It has been a tough couple of days for Shaniece Pinder of Worcester, Massachusetts.
She's missing her two cousins, who are women in their 20s.
They were last heard from in the Bahamas on Friday, at the start of the storm.
U.S. & World
"We have family in Abaco and Grand Bahama, the two islands that were hit the most," said Pinder. "Trying to get information from them has been difficult, especially out of Abaco, because we still don't know where everyone is."
Pinder has only been getting snippets of video from other relatives and receiving piecemeal information. Contact with with her two cousins, however, has been non-existent.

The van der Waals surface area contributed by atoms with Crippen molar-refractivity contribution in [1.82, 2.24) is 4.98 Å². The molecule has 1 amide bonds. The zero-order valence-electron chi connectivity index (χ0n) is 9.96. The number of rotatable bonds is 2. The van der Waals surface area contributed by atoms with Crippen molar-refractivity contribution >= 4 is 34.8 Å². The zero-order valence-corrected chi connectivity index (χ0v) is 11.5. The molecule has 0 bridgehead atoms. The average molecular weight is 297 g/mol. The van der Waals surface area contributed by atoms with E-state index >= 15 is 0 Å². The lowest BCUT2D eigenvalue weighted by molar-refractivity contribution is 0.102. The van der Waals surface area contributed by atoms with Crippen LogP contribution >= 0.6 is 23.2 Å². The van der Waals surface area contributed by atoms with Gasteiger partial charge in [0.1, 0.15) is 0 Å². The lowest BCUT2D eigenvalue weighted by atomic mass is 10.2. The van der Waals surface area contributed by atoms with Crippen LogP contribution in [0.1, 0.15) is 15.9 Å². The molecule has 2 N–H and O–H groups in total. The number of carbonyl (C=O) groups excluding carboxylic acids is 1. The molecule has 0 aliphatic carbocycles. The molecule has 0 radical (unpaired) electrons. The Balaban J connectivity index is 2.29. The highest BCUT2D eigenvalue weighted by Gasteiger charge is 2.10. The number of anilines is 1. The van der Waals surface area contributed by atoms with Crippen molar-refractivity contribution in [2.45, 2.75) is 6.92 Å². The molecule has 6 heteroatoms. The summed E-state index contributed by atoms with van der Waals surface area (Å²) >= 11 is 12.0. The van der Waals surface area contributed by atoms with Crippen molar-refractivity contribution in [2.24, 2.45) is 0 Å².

"We're trying to stay hopeful, kind of treating it like a phone service issue, like as soon as the phones are back up and running, we'll hear from them," she said.
Pinder says she gets upset every time she sees the the aftermath of Dorian in her native country.
The death toll has been climbing.
Her entire family is in the Bahamas, including her parents, and grandparents and close friends.
Many of the places she grew up with are completely leveled.
"I cried. I cried, I was at a loss for words because those are places I know," she said.
While she waits for any word, Pinder urges people to donate either goods or money to the cleanup effort.